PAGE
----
What It’s Like to Ditch Your iPhone for a Cellphone From 2004

Analyzing the top news stories across the web
July 5 2014 7:21 AM

Gizmodo Writer Trades Her iPhone for a 2004 Motorola Razr

A cellphone from 2001.
It was a different time.

Photo by Koichi Kamoshida/Getty Images

This post originally appeared in Business Insider.

Anyone born before 2007 already knows the answer, but it’s hard to imagine what life today would look like without our smartphones by our side. For something that hasn’t even been around for 10 years, we as a society have grown extremely attached to the little pocket computers we’d simply feel lost without.

Advertisement

Gizmodo writer Ashley Feinberg wanted to know the feeling firsthand, so the twentysomething New Yorker ditched her iPhone for 30 days and instead, picked up a 2004 Motorola Razr, a coveted phone from the early aughts. 

She wrote about her month sans iPhone here, and it’s a great read. We pulled some of the most interesting anecdotes from Feinberg’s experience.

Here’s what she didn’t realize she’d miss about her smartphone:

Maps

“In retrospect this is obvious, but I hadn’t even considered the fact that my Razr wouldn’t have access to a maps app,” Feinberg wrote, noting that she doesn’t even own a printer to obtain directions from old favorite MapQuest.

She had people draw directions on paper for her. 

The Camera

I spent an inordinate amount of time trying to bring these 1.3 megapixel wonders into the modern world. During my quest, I found multiple message boards with people bewailing similar problems, and they’d found solutions! My problem was solved, is something I would say were it 2009. Because as far as I can tell, that is the last time someone successfully got photos off a Razr V3 using the software itself.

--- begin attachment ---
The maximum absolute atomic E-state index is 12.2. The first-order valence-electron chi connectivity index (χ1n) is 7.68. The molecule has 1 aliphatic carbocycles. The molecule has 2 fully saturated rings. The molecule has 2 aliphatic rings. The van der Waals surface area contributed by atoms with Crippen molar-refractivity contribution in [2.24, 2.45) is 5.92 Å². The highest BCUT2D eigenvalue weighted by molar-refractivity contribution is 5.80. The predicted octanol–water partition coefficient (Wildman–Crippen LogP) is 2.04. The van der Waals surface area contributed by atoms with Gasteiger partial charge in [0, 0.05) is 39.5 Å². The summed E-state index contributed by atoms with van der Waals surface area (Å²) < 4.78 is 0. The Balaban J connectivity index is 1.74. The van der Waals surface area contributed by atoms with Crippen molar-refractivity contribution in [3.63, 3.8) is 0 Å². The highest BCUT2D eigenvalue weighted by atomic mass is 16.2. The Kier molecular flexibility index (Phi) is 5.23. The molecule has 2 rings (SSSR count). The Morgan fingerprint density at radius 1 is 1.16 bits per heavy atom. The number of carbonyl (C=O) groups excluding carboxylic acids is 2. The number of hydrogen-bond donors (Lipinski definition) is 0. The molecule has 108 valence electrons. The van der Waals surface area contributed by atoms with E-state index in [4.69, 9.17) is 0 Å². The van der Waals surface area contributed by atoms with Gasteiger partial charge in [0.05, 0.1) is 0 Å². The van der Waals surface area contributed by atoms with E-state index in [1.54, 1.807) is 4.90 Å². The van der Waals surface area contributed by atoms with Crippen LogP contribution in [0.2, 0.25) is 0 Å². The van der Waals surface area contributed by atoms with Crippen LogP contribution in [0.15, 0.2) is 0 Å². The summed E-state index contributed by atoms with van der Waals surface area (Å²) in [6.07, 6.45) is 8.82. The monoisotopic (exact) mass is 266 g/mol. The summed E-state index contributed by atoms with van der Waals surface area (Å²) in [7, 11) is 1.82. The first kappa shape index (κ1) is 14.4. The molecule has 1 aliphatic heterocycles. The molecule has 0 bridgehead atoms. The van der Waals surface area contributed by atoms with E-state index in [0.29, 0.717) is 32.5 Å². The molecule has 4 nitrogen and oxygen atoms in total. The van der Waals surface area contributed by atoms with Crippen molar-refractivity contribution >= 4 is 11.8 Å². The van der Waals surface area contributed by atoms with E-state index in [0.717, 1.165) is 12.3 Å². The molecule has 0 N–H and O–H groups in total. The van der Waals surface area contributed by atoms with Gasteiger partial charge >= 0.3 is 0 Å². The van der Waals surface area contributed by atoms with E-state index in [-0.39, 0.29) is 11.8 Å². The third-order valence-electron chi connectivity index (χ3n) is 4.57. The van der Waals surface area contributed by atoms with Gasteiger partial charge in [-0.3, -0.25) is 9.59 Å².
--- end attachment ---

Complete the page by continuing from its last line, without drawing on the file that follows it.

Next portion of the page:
Threaded Texts

“I’m so used to being able to see entire messaging conversations at a swipe that I hardly even bother to absorb the words I’m looking at,” Feinberg said.

But perhaps the most eye-opening takeaway is that for the entire 30 days, she only had to charge her Razr phone 8 times. Eight times! Such is not the case with iPhones or Androids.

Caroline Moss is a tech reporter for Business Insider. Follow her on Twitter.

TODAY IN SLATE

Politics

Meet the New Bosses

How the Republicans would run the Senate.

Even by Russian Standards, Moscow’s  Anti-War March Was Surprisingly Grim

I Wrote a Novel Envisioning a Nigerian Space Program. Then I Learned Nigeria Actually Has One.

The Best Thing About the People’s Climate March in NYC

Friends Was the Last Purely Pleasurable Sitcom

The Eye

This Whimsical Driverless Car Imagines Transportation in 2059

Medical Examiner

Did America Get Fat by Drinking Diet Soda?  

A high-profile study points the finger at artificial sweeteners.

The Government Is Giving Millions of Dollars in Electric-Car Subsidies to the Wrong Drivers

A Futurama Writer on How the Vietnam War Shaped the Series

Trending News Channel
Sept. 20 2014 11:13 AM Watch Flashes of Lightning Created in a Lab  
  News & Politics
Politics
Sept. 22 2014 11:13 AM Your Own Personal Rand Paul How the libertarian hero makes his foreign policy contradictions disappear.
  Business
Moneybox
Sept. 22 2014 12:07 PM Divestment Isn’t the Answer To destroy demand for fossil fuels, universities can do a lot better than just selling some stocks.
  Life
Dear Prudence
Sept. 22 2014 12:00 PM Dear Prudence Live Chat For September 22, 2014.
  Double X
The XX Factor
Sept. 22 2014 12:21 PM Watch John Oliver Take on Miss America
  Slate Plus
Science
Sept. 22 2014 8:08 AM Slate Voice: “Why Is So Much Honey Clover Honey?” Mike Vuolo shares the story of your honey.
  Arts
Brow Beat
Sept. 22 2014 12:22 PM The Age of the Streaming TV Auteur
  Technology
Future Tense
Sept. 22 2014 12:14 PM Family Court Rules That You Can Serve Someone With Legal Papers Over Facebook
  Health & Science
Science
Sept. 22 2014 12:15 PM The Changing Face of Climate Change Will the leaders of the People’s Climate March now lead the movement?
  Sports
Sports Nut
Sept. 18 2014 11:42 AM Grandmaster Clash One of the most amazing feats in chess history just happened, and no one noticed.